Ethiopian cuisine is well represented in the D.C. area and covered by the press liberally, but other African cuisines don’t penetrate the market as much in terms of availability and exposure. Dine Diaspora is working to change that.
For the last three years, the group, which was founded by three Ghanaian women who live in the D.C. area–Nina Oduro, Maame Boakye, and Nana Ama Afari-Dwamena–has been hosting ticketed dinner parties cooked by a variety of chefs inspired by the African diaspora. The meals expose guests to a broad range of culinary traditions from across the continent.
The organization’s next event on Nov. 19 will be held at 6 p.m. at Gallery NK (321 K St. NE). It features Pierre Thiam, a widely celebrated Senegalese chef. Tickets are $150.
Thiam’s most recent cookbook, “Senegal: Modern Senegalese Recipes from the Source to the Bowl,” was nominated for a James Beard Foundation Book Award this year; he has been featured on Anthony Bourdain’s “Parts Unknown;” and his work has been written up in SAVEUR. His five-course tasting menu will include an okra and seafood stew with plantain foutou (a starchy dumpling used as an edible utensil for the dish) and mafé (a thick peanut stew with lamb).
Oduro hopes that dinners like this one upend guests’ preconceived notions about African cuisine. “There are a lot of stereotypes about African food,” she says. “One: that there is not a lot of food. Two: our food doesn’t translate into a lot of other cultures.”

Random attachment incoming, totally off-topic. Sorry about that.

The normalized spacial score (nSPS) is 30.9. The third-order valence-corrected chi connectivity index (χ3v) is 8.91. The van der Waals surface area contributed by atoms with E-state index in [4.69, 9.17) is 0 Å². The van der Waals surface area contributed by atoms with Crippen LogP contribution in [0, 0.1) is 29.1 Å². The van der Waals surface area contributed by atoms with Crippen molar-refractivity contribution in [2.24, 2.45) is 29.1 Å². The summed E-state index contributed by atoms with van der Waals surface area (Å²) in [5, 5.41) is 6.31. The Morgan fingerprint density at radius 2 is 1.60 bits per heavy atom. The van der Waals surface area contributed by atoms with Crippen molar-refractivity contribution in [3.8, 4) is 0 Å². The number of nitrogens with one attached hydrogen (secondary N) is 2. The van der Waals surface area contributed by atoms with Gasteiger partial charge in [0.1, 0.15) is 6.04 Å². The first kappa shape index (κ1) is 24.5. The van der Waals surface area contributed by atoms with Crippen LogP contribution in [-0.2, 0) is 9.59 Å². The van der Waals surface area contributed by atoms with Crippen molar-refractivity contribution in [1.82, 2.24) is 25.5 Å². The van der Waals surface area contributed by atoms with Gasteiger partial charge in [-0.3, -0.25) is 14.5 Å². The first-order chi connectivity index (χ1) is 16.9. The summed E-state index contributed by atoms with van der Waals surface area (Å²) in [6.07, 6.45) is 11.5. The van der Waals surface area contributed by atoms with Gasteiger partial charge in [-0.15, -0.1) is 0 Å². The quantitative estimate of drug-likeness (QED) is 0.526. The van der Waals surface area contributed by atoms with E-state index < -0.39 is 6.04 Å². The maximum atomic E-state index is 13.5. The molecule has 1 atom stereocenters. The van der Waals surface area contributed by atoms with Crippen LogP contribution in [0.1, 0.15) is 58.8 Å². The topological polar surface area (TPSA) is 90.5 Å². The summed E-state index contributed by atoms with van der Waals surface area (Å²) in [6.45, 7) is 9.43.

To overcome the latter issue, the Dine Diaspora team works with chefs to ensure a balance between authenticity and innovation thus encouraging first-timers to try unfamiliar foods. At a past dinner, Chef Eric Adjepong, a New York-based personal chef and a first-generation Ghanaian-American, created paella with traditional Ghanaian jollof rice, a precursor to jambalaya that is flavored with tomato paste and onions. At a different event, Jamaican jerk chicken was presented in the style of a pulled pork slider. Oduro asks, “Who doesn’t like a slider?”
Another overwhelming stereotype is that African food is monolithic. Though there are some analogous dishes that carry across some cultures and countries, the cuisines found across the continent are diverse. “We try not to mesh it all together into one,” says Oduro. “We want each one to stand on its own.”
In addition to the seated dinners, Dine Diaspora hosts Chop Bar cocktail parties and Dish and Sip events, which feature speakers such as culinary historian Michael Twitty, the creator of the food blog Afroculinaria.
Though the group’s activities are currently restricted to the D.C. area, they have seen a growing international interest in their work. “We get so many people from the UK and Canada joining our mailing list and emailing in the hopes we can bring chefs to their countries to do events,” says Oduro. “It’s great to see African food coveted elsewhere. D.C. is just the beginning.”
Photo by Ralston Smith